The depressed housing market has many home sellers acting as their own real estate agent to try and keep more money in their pockets.

With home prices falling 4.7% last year, according to CoreLogic, sellers are looking to side step the 5% to 6% commission real estate agents typically take from sales.

But selling a home yourself isn’t as easy as posting a for sale sign on your front lawn. From setting the right price to attracting buyers, there’s a lot you need to know if you want to successfully sell your home.

“Selling a home without the help of a real estate professional is no easy task, and it isn’t the right decision for everyone,” says Jill Simmons of Zillow, a real estate website. “Most sellers hire agents especially for their expertise in setting a competitive price and for their negotiation experience.”

Setting the Right Price

How you price your home could be the difference between selling it in a couple of months or it languishing on the market for several months to a year.  “Price is the most important decision you can make in the entire process,” says Matt Brown, director of business at ForSaleByOwner.com. “We recommend that home sellers get a full blown appraisal.”

A full appraisal typically costs $300 to $500, but according to Brown, the process will provide an unbiased opinion of how much the home is worth on the open market.  Brown says to build some negotiating room into your asking price because buyers like to perceive they are a getting deal.

But don’t price it too aggressively; you risk turning off potential buyers by setting the price too high. “You want to price your home to sell and avoid pricing high thinking you can come down on price later,” says Simmons. “This is especially true in today’s market where there is a lot of housing inventory and not a lot of buyer demand.”

If you don’t want to pay for an appraisal, Simmons says to use online tools and real estate websites to learn the selling prices of comparable homes in your neighborhood. You can also visit local open houses to see how your house compares.

Take emotion out of the equation when determining a selling price. Realistically look at your house and how it will sell against others on the market in your vicinity.

Make a Listing

One a price has been determine, it’s time to list the home. Experts say it can to pay for an ad in the local paper, but warns buyers are increasingly using the Internet to do their initial search. According to Brown, 93% of home buyers start their home search online. For around $80 a month you can list your home on ForSaleByOwner.com. The website offers other packages that give you access to other real estate websites as well. You can list your home for free on Zillow, Yahoo! Real Estate and Craigslist .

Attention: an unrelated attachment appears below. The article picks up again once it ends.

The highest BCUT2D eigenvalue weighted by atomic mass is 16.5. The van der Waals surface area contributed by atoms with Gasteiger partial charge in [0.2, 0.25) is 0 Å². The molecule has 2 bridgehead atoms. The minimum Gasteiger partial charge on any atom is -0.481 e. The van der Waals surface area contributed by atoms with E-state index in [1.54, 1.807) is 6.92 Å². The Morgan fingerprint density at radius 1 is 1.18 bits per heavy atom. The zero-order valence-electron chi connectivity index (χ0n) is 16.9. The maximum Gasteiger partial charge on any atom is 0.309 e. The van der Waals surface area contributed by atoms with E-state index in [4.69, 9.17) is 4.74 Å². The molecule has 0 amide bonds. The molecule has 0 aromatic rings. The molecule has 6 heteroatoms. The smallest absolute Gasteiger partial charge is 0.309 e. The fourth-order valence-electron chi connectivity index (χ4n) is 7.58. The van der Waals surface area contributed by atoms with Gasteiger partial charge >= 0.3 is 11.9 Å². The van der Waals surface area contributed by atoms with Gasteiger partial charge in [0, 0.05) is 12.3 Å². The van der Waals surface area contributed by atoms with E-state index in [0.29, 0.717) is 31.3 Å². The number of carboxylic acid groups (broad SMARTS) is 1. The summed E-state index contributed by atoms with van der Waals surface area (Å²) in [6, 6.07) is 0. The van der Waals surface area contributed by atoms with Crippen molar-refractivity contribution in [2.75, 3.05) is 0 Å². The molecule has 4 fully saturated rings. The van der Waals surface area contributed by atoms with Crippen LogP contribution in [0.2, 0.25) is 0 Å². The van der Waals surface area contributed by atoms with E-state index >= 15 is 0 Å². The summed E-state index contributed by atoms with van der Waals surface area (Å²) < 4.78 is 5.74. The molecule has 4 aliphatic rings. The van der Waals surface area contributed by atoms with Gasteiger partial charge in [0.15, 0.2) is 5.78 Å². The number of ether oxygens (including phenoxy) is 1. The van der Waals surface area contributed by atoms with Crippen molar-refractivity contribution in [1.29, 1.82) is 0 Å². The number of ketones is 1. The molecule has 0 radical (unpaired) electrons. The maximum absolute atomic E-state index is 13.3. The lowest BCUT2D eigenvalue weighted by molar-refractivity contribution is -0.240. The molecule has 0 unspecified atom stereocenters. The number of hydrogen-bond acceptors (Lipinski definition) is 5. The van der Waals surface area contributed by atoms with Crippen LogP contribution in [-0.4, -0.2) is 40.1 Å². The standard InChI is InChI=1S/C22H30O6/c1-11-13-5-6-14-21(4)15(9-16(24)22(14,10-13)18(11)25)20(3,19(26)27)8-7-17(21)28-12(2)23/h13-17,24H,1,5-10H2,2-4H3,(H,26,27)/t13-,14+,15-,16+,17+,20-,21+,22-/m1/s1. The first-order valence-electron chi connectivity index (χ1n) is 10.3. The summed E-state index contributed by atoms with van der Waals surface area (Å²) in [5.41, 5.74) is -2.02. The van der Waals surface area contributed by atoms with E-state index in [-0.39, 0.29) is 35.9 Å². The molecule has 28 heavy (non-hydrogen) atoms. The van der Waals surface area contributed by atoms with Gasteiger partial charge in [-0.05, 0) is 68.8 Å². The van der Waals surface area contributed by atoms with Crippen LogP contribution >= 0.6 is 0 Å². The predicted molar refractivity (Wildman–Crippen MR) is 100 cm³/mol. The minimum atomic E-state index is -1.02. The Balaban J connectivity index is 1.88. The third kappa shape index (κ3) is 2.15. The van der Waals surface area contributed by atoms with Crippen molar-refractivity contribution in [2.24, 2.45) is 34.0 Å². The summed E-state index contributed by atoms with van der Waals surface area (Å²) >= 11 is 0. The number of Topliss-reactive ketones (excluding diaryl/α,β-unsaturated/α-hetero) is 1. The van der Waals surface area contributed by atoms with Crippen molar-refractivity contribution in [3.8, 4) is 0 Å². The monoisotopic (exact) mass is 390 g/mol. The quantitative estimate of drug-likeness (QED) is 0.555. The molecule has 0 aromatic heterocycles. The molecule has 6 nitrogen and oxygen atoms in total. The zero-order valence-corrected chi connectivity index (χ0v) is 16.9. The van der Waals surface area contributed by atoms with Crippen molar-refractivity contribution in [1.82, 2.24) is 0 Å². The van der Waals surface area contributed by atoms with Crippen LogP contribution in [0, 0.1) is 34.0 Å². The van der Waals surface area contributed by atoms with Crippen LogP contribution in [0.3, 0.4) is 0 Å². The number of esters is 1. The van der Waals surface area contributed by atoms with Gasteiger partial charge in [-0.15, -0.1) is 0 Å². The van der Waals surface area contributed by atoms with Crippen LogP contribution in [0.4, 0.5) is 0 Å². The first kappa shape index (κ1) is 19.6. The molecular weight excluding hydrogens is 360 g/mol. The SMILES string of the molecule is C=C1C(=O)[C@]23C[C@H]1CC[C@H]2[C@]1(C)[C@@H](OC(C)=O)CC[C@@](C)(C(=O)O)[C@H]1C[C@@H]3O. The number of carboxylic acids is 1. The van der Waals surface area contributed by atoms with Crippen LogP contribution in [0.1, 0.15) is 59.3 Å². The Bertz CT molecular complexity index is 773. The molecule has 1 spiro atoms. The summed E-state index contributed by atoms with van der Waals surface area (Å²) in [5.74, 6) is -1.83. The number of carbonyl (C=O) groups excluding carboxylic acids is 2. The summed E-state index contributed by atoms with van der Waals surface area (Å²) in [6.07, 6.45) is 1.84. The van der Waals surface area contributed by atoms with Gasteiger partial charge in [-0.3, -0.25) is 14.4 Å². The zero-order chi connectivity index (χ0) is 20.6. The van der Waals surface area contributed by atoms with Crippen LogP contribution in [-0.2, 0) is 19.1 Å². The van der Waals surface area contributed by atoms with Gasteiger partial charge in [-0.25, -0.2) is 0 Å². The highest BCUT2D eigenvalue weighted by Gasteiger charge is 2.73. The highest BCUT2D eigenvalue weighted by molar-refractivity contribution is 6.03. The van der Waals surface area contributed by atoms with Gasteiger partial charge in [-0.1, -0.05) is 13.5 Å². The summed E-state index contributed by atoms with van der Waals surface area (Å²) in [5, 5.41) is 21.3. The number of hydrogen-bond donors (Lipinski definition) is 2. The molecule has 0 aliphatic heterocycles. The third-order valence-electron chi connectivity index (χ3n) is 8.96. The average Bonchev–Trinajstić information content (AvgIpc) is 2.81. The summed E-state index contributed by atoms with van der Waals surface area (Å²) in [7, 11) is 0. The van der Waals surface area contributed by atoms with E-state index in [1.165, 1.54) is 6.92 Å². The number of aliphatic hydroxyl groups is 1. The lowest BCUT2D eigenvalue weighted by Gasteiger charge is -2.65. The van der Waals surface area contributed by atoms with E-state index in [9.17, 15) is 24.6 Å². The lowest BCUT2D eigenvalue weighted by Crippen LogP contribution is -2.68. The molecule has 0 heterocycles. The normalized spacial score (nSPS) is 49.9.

No matter what online marketplace you use to list the home, the post should include detailed information about the property along with numerous images of the inside and outside of the home. Brown suggests including any extra details like marble counter tops or recessed lighting.

Post high-quality photos that show your home in the best light possible.  “Take photos of everything people care about – the kitchen, the bathrooms, the closets and the yard. The more photos the better,” says Simmons. Before you embark on your photo shoot make sure to de-clutter your home and get rid of any knick knacks or family photos. Make it as easy as possible for buyers to envision their belongings in your house.

Showing the House

On top of having a good home profile, you need to be flexible and available to show the house at a moment’s notice. Keep the house is clean and the lawn well maintained at all times. “Start to detach from the house emotionally,” says Brown. “Think of this as a business transaction and start thinking of your next house.”

Once you get an offer, experts say it pays to have an attorney by your side during the process. Rules and regulations of the home-selling process vary by state—and some require an attorney. There are websites that allow you to download contracts and attorney referral services.

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